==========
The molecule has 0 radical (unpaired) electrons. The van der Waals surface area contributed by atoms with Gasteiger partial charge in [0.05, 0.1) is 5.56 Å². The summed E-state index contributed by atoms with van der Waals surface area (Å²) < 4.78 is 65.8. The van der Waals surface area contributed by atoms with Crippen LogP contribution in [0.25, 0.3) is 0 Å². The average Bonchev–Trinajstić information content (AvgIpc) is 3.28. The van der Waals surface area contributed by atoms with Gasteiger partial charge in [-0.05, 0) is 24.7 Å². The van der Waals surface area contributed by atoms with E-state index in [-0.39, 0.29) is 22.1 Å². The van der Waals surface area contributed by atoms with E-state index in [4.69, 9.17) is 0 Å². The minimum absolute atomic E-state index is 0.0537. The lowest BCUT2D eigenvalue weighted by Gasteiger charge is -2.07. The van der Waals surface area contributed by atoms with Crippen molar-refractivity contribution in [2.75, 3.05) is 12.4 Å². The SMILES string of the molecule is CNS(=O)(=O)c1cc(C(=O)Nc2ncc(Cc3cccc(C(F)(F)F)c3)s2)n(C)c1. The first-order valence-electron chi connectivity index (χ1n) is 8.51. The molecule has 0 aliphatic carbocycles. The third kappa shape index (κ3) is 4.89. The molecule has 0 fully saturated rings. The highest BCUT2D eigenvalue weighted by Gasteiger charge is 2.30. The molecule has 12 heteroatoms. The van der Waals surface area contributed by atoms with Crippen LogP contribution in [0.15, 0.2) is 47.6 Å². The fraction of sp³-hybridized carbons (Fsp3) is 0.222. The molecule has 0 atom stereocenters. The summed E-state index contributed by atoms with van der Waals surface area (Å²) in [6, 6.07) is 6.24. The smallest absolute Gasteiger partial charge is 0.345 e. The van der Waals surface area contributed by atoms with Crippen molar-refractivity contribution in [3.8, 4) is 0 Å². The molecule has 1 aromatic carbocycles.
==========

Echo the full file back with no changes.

The molecule has 0 radical (unpaired) electrons. The van der Waals surface area contributed by atoms with Gasteiger partial charge in [0.05, 0.1) is 5.56 Å². The summed E-state index contributed by atoms with van der Waals surface area (Å²) < 4.78 is 65.8. The van der Waals surface area contributed by atoms with Crippen LogP contribution in [0.25, 0.3) is 0 Å². The average Bonchev–Trinajstić information content (AvgIpc) is 3.28. The van der Waals surface area contributed by atoms with Gasteiger partial charge in [-0.05, 0) is 24.7 Å². The van der Waals surface area contributed by atoms with E-state index in [-0.39, 0.29) is 22.1 Å². The van der Waals surface area contributed by atoms with E-state index in [4.69, 9.17) is 0 Å². The minimum absolute atomic E-state index is 0.0537. The lowest BCUT2D eigenvalue weighted by Gasteiger charge is -2.07. The van der Waals surface area contributed by atoms with Crippen molar-refractivity contribution in [2.75, 3.05) is 12.4 Å². The SMILES string of the molecule is CNS(=O)(=O)c1cc(C(=O)Nc2ncc(Cc3cccc(C(F)(F)F)c3)s2)n(C)c1. The first-order valence-electron chi connectivity index (χ1n) is 8.51. The molecule has 0 aliphatic carbocycles. The third kappa shape index (κ3) is 4.89. The molecule has 0 fully saturated rings. The highest BCUT2D eigenvalue weighted by Gasteiger charge is 2.30. The molecule has 12 heteroatoms. The van der Waals surface area contributed by atoms with Crippen LogP contribution in [0.15, 0.2) is 47.6 Å². The fraction of sp³-hybridized carbons (Fsp3) is 0.222. The molecule has 0 atom stereocenters. The summed E-state index contributed by atoms with van der Waals surface area (Å²) in [6, 6.07) is 6.24. The smallest absolute Gasteiger partial charge is 0.345 e. The van der Waals surface area contributed by atoms with Crippen molar-refractivity contribution in [3.8, 4) is 0 Å². The molecule has 1 aromatic carbocycles.